In his last five major starts, he’s posted four top 10s — much better than his ratio at non-major events. Same goes for Xander Schauffele, who has now competed in eight career majors and finished sixth or better in half of them.
And then, of course, there’s Brooks Koepka.
If there’s a poster child for peaking during the majors, Koepka’s sturdy jaw is firmly centered in that picture. In 18 career major starts, he owns nine top-10 results. That includes victories in three of his last seven.
All of which explains why, when posed with the question about how to peak four times each year, Rickie Fowler shrugged and offered, “Ask Brooks.”
So we did.
His initial response was more about scheduling than anything else during the actual tournament week.
“Every time I've won,” Koepka explained, “I've played the week before. We've looked at stats, we've looked at everything, and trying to figure out how I can better myself when it comes to a major. And I think playing that week before, building a rhythm, just getting a little bit more touch, a little bit more feel, and then working on whatever I need to work on, it's pretty simple.”
If that was the magic formula, though, then every player who competed the previous week would be mirroring at least part of Koepka’s success. There’s obviously more to it — and he thinks it’s his ability to not get too anxious or stressed out at a major.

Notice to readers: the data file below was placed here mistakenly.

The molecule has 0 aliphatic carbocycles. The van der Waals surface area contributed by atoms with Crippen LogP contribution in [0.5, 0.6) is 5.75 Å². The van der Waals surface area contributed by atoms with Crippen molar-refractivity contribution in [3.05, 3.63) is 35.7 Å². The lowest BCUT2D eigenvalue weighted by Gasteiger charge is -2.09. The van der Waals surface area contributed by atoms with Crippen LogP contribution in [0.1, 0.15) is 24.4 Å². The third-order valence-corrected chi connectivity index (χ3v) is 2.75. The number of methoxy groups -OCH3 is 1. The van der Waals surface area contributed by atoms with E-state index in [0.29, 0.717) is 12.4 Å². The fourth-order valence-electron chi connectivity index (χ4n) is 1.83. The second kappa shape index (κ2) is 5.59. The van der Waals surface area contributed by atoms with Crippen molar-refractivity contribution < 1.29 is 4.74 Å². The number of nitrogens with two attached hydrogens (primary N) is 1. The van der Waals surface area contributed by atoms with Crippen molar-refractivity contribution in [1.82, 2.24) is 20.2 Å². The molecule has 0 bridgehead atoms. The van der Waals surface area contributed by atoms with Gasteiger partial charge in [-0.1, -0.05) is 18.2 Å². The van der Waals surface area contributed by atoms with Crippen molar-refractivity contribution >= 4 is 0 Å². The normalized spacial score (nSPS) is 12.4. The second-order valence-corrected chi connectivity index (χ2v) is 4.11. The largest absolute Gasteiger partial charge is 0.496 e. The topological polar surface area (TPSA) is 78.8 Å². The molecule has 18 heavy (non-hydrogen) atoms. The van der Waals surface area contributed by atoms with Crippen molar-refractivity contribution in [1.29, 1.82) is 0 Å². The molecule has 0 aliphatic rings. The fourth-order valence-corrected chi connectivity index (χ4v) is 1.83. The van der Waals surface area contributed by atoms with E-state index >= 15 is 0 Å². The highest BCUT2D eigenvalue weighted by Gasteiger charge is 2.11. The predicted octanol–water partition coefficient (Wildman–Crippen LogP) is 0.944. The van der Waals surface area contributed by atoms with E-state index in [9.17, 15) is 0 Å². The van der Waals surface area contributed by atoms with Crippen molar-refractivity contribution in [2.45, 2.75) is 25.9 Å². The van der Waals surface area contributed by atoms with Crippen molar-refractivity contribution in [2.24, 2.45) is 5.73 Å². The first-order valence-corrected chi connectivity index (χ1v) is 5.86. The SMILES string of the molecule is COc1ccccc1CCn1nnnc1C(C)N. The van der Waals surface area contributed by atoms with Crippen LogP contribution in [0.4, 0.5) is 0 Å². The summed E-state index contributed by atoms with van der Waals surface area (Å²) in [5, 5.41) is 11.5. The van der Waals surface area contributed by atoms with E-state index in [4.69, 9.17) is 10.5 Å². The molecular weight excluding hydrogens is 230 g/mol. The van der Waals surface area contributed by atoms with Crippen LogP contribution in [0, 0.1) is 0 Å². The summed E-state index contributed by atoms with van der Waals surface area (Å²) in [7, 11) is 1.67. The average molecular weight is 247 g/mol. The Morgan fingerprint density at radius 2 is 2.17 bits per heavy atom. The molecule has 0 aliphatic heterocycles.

“I keep things maybe more low key this week than I would on a normal week,” he continued. “I don't want to say take it less serious, but more of a relaxed atmosphere. I think sometimes you can kind of out-psych yourself, so I just don't let that bug me. Hey, it's just one week, one hole. You go out there, try not to make any bogeys, and if you're in trouble, just don't make a double because doubles are going to cost you majors, like Augusta.”
At that reference, he smiled, knowing that a tee shot into the tributary of Rae’s Creek at the 12th hole during the final round of last month’s Masters might be the only thing keeping him from owning a fourth piece of hardware right now.
That should only serve to underscore the point that Koepka has clearly figured something out, a secret that every other player in the world is trying to unlock.
And yes, five-time major champion Phil Mickelson believes there is a secret. But the secret to this secret is that it’s not the same thing for every player.
“I think there is a magic formula,” he said, “but it’s different for each person. Finding that mix is the key — what works best for you, how to get your best game out, how to be high-energy and be focused and have your game sharp. It’s different for every player.”
Added Finau: “Sometimes guys’ games are just more suited for major championship golf courses than regular Tour events that we play. Jack Nicklaus is quoted as saying, the major championships for him were easy to contend in and the easiest to compete in. I think there’s a little bit to do with overcoming the pressure of people making it bigger than the rest of them. I think there’s a psychological factor.”
Some have figured it out. Others are still searching for the answer. It remains golf’s endless riddle: How do you peak four times each year when you want to play your best golf every week?
“We always say we want to peak for majors, but if you ask [players] how do you peak, they probably don't know how they're peaking,” Day said. “I have no clue. I've never understood the peak thing, that's just me.”